Oxidized LDL Cholesterol: The Better Heart Risk Indicator
What is LDL Cholesterol?
LDL (Low-Density Lipoprotein) Cholesterol plays many important functions in our body: transporting antioxidants, building muscles, and fighting infection. The information around oxidized LDL is new and evolving.
Conventional medicine focuses on lowering total cholesterol, and even more so, LDL Cholesterol. That’s what statin drugs will do–lower your LDL cholesterol. While there is some benefit to it, there are several risks associated with cholesterol-lowering drugs.
Recent research has shown that measuring oxidized LDL, or damaged LDL cholesterol, is important. Most doctors still test for the common markers: total cholesterol, LDL (or “bad” cholesterol), HDL (or “good” cholesterol–this transports cholesterol out of your arteries), and triglycerides. There is some value to this type of test that’s been done for decades, but studies show that only 25%-30% of your cardiovascular risk is revealed in these tests.
Over the past five years, there has been more emphasis on testing your LDL particle size–not just your LDL number, but the actual size of the particles. The larger, fluffier particles are the ones least likely to damage your arteries. And now with even more research, we fine-tune that, and cutting-edge physicians are measuring the damaged (oxidized) LDL count.
What is oxidization?
What we’re talking about is heart disease at a much deeper level–actual damage (oxidization) that is occurring to your LDL cholesterol. What happens when your LDL cholesterol becomes damaged is eventually inflammation in your arteries. That attracts immune cells into your arteries, which creates more inflammation which starts to form plaque in your arteries and makes your blood vessels less elastic. Blood vessels actually have some flexibility to them. So the less flexible your arteries are, the more apt you are to rupture. So not only do you build plaque more readily when your LDL becomes oxidized, your arteries become less flexible and more prone to rupture and the formation of blood clots.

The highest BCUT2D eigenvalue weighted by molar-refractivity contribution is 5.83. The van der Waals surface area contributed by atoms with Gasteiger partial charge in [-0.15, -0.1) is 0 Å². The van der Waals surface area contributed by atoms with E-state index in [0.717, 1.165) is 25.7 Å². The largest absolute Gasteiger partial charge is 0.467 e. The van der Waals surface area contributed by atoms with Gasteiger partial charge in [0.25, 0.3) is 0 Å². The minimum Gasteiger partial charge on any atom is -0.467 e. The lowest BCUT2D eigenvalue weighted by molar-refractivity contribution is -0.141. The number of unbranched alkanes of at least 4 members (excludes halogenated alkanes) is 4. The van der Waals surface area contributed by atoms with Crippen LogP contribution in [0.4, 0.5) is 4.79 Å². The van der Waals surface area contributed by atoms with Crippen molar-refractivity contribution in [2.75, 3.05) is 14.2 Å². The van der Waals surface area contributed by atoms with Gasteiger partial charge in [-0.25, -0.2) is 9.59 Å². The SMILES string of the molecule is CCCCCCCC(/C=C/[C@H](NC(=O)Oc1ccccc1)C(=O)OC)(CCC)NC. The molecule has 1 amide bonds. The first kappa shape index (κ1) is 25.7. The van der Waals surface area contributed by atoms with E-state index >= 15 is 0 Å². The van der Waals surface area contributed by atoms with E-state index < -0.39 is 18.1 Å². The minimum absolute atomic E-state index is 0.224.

How does cholesterol become oxidized?
When LDL becomes oxidized or damaged, it causes inflammation in the arteries and starts that cascading inflammation where plaque begins to form. There are many different reasons why cholesterol becomes oxidized:
- Too few antioxidants. Good antioxidants come from fruits, vegetables, nuts, and seeds, as well as whole grains.
- Pollution. Being exposed to pollution in the air or water can cause oxidized LDL
- Stress. Studies show stress is a factor in inflammation and the oxidization of LDL
How do you treat oxidation damage in your LDL conventionally?
Right now, there is not a standard test done to check LDL oxidation in conventional medicine, and therefore no conventional treatment. The test is available at our clinic, and there are different ratings. With LDL cholesterol oxidation, you can have a normal, mild, moderate, or severe amounts. People with a strong family history of heart disease or have had a test that shows plaque in the arteries should seriously consider getting this test.
Will statin drugs lower oxidized LDL levels?
No, there has been no research that shows statins lower oxidized LDL levels. One of my major concerns is letting people know the risks of statin drugs:
- Statin drugs have been shown to increase your risk of diabetes in women and men. One study showed an increased risk of as much as 48%!
- Memory Loss
- Increased risk of cancer
- Liver, Kidney, and irreversible muscle damage
In conventional medicine, most doctors aren’t testing LDL, but in the next three to five years, it will likely be a pretty routine test. Plus, there are studies out there now that show the value in expanded cholesterol testing. Evidence Based Medicine did a study that covered 65,000 people that found there is no relationship between cholesterol levels and survival rate in regards to heart disease.
Want to do something to impact positive change in your cholesterol right away? Give us a call to get your oxidized LDL cholesterol checked in our clinic.